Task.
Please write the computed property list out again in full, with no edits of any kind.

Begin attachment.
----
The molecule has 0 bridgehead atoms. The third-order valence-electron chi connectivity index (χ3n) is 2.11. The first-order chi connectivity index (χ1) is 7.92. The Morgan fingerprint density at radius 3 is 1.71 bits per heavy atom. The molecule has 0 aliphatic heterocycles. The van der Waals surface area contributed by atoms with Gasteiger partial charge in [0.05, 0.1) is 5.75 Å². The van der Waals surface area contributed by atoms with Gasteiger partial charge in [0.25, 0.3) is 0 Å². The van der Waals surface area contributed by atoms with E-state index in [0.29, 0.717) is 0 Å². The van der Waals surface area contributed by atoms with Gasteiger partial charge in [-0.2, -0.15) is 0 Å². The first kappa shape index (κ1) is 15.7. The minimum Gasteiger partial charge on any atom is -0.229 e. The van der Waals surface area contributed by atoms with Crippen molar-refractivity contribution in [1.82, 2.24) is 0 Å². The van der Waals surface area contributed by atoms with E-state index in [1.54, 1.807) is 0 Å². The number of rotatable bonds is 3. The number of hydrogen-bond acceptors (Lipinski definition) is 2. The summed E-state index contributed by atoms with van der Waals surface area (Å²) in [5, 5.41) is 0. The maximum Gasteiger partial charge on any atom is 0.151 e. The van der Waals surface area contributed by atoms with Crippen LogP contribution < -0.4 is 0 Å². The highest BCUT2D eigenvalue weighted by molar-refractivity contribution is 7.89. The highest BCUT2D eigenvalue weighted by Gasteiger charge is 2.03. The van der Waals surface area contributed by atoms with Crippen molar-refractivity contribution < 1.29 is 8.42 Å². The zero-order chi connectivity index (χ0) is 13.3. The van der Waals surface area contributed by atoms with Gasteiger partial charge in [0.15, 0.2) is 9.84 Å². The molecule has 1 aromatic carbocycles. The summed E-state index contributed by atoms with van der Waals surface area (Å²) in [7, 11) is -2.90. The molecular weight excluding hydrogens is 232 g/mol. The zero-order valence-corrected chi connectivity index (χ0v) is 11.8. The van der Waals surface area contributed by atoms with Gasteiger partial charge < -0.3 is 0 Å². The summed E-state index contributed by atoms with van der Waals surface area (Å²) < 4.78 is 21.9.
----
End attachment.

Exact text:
The molecule has 0 bridgehead atoms. The third-order valence-electron chi connectivity index (χ3n) is 2.11. The first-order chi connectivity index (χ1) is 7.92. The Morgan fingerprint density at radius 3 is 1.71 bits per heavy atom. The molecule has 0 aliphatic heterocycles. The van der Waals surface area contributed by atoms with Gasteiger partial charge in [0.05, 0.1) is 5.75 Å². The van der Waals surface area contributed by atoms with Gasteiger partial charge in [0.25, 0.3) is 0 Å². The van der Waals surface area contributed by atoms with E-state index in [0.29, 0.717) is 0 Å². The van der Waals surface area contributed by atoms with Gasteiger partial charge in [-0.2, -0.15) is 0 Å². The first kappa shape index (κ1) is 15.7. The minimum Gasteiger partial charge on any atom is -0.229 e. The van der Waals surface area contributed by atoms with Crippen molar-refractivity contribution in [1.82, 2.24) is 0 Å². The van der Waals surface area contributed by atoms with E-state index in [1.54, 1.807) is 0 Å². The number of rotatable bonds is 3. The number of hydrogen-bond acceptors (Lipinski definition) is 2. The summed E-state index contributed by atoms with van der Waals surface area (Å²) in [5, 5.41) is 0. The maximum Gasteiger partial charge on any atom is 0.151 e. The van der Waals surface area contributed by atoms with Crippen LogP contribution < -0.4 is 0 Å². The highest BCUT2D eigenvalue weighted by molar-refractivity contribution is 7.89. The highest BCUT2D eigenvalue weighted by Gasteiger charge is 2.03. The van der Waals surface area contributed by atoms with Crippen molar-refractivity contribution < 1.29 is 8.42 Å². The zero-order chi connectivity index (χ0) is 13.3. The van der Waals surface area contributed by atoms with Gasteiger partial charge in [0.15, 0.2) is 9.84 Å². The molecule has 1 aromatic carbocycles. The summed E-state index contributed by atoms with van der Waals surface area (Å²) in [7, 11) is -2.90. The molecular weight excluding hydrogens is 232 g/mol. The zero-order valence-corrected chi connectivity index (χ0v) is 11.8. The van der Waals surface area contributed by atoms with Gasteiger partial charge < -0.3 is 0 Å². The summed E-state index contributed by atoms with van der Waals surface area (Å²) < 4.78 is 21.9.